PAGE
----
Cell lines and treatments

NCCIT and NTERA-2 cells were obtained in 2015 from the ATCC and passaged in RPMI1640 and DMEM, respectively, supplemented with 10% FBS. All cell lines were validated by STR profiling upon receipt from ATCC (UT Southwestern Genotyping Core Facility, Dallas, TX). Early-passage aliquots were frozen and revalidated prior to performing growth curve and xenograft experiments. All cells were tested for Mycoplasma contamination prior to use, using the MycoAlert Mycoplasma Detection Kit (Lonza). For drug treatments, cells were seeded in 6- or 12-well plates, and 24 hours later, the media were replaced with media containing drug or carrier. Cell lysates were harvested after overnight exposure. For ligand treatments, recombinant protein was added to the media 20 minutes prior to harvesting. Ligands were added to the media at the following final concentrations: BMP2 (100 ng/mL), Wnt3a (100 ng/mL), EGF (40 ng/mL), IGF-II (20 ng/mL), and FGF2 (40 ng/mL).

Immunoblotting

Cells were collected in ice-cold radio-immunoprecipitation assay buffer supplemented with protease inhibitor and phosphatase inhibitor, incubated on ice for 15 minutes, sonicated, and clarified by centrifugation. Protein concentrations were determined by BCA assay. Samples were separated on SDS-PAGE, transferred to polyvinylidene fluoride membrane, and blocked in 1% casein in PBS. All primary antibodies were diluted in 1% casein in PBS with 0.1% Tween 20 and detected using HRP-linked secondary antibodies. Chemiluminescence was captured by exposure to X-ray film. Details of antibody catalog numbers and working concentrations are listed in Supplementary Material.

Cell proliferation assay

A total of 1 × 105 cells/well were seeded in 6-well plates. The next day, cells were treated in triplicate with 10 nmol/L rapamycin, 1 μmol/L erlotinib, or both, or an equivalent volume of DMSO, in medium for up to six days. Each day, cells from three wells per condition were counted and discarded. Cells were counted in Trypan blue using a hemacytometer.

Cell viability assay

A total of 1,000 cells per well were seeded in 96-well black, clear-bottom plates. The next day, media was replaced with media containing various concentrations of drug or an equivalent volume of DMSO. After 72 hours of incubation, resazurin dye was added to each well to a final concentration of 30 mcg/mL. After 3 hours, the plate was read on a fluorescent plate reader at excitation and emission wavelengths of 560/620 nm. Experiments were performed with 5 replicates at each dose. Values represent mean ± SEM.

Xenografts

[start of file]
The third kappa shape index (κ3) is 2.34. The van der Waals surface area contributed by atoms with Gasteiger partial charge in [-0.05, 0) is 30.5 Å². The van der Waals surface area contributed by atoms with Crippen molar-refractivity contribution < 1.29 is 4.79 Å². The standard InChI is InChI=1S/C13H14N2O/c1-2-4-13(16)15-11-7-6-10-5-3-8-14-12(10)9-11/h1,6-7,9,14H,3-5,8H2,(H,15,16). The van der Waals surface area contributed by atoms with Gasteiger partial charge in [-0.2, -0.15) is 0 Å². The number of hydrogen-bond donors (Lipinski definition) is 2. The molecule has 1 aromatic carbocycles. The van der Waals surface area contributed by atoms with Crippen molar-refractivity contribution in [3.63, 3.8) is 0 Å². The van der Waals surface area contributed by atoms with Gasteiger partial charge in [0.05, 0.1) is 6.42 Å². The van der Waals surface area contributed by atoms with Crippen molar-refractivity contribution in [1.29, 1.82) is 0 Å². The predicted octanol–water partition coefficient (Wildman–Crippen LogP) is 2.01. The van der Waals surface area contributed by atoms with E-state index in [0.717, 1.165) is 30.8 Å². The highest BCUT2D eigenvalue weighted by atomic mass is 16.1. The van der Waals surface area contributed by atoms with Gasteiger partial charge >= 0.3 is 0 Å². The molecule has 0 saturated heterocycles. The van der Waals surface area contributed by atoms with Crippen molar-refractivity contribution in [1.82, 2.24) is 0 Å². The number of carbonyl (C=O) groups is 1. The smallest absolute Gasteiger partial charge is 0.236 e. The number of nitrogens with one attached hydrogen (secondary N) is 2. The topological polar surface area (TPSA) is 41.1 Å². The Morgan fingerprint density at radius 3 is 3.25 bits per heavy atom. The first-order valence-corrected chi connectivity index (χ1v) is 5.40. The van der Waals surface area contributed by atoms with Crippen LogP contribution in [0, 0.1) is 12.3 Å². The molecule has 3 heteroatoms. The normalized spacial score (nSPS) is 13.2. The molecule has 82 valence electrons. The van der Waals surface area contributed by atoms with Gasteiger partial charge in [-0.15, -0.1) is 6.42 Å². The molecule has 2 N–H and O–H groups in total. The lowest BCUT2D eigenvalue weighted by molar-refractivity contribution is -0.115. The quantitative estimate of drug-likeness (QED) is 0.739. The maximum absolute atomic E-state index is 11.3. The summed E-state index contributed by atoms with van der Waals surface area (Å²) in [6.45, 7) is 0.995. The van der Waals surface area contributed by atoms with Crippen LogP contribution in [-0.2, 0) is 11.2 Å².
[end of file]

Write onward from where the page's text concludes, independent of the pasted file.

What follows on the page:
For each cell line, subcutaneous xenografts were established in 32 six-week-old NOD-scid IL2Rgnull mice. A total of 1 × 107 cells, resuspended in serum-free medium diluted 1:1 with Matrigel, were subcutaneously implanted. Eleven days after injection, when tumors were palpable in all 32 mice, medication administration was initiated. The mice were randomized into four groups of n = 8 mice each: vehicle only; rapamycin only; erlotinib only; or both rapamycin and erlotinib. Rapamycin (LC Laboratories) was diluted in vehicle (5% ethanol, 5% Tween 80, 5% PEG40 in water) to a final concentration of 1 mg/mL. This dilution was injected intraperitoneally at 4 mg/kg body weight, five days per week. Control animals were given an equivalent volume of vehicle. Erlotinib (LC Laboratories) was dissolved in 6% Captisol (Cydex Inc.) solution at 5 mg/mL. This solution was then administered at 50 mg/kg body weight by oral gavage, five days per week. Tumor volumes were measured twice weekly by calipers, and tumor volumes were calculated as π/6 × length × width2. Mice were dosed with both drugs five days per week, and given two-day rest, for a total of three cycles. At the conclusion of three weeks of treatment, the tumors were harvested for histologic and IHC analysis. Pharmacokinetic samples were drawn with the final dose as follows: at 6 hours postdose, the animals were sacrificed by inhalation overdose of CO2 and bled by cardiac puncture using EDTA as the anticoagulant. An aliquot of 50 μL whole blood was frozen at −80°C for later analysis of rapamycin. The whole blood was thawed, mixed with 25 μL of 0.2 mol/L zinc acetate, and then protein precipitated by the addition of 100 μL of methanol containing 0.15% formic acid, 10 mmol/L ammonium acetate, and 75 ng/mL of n-benzylbenzamide internal standard. The samples were centrifuged twice at 16,100 × g and the supernatant was analyzed by LC/MS-MS with the following conditions: Buffer A 10 mmol/L ammonium acetate in water + 0.1% formic acid; Buffer B 10 mmol/L ammonium acetate in MeOH + 0.1% formic acid; flow rate 1.5 mL/minute; column Agilent C18 XDB column, 5 micron packing 50 × 4.6 mm size; 0–1 minute 100% A, 1–1.5 minute gradient to 100% B, 1.5–3.0 min 100% B, 3.0–3.1 minute gradient to 0% B, 3.1–4.1 100%A; IS N-benzylbenzamide (transition 212.1 to 91.1); Compound transition 931.3 to 864.4. Tumor volumes were compared using two-tailed Student t test. All animal experiments were performed under protocols approved by the UT Southwestern Institutional Animal Care and Use Committee.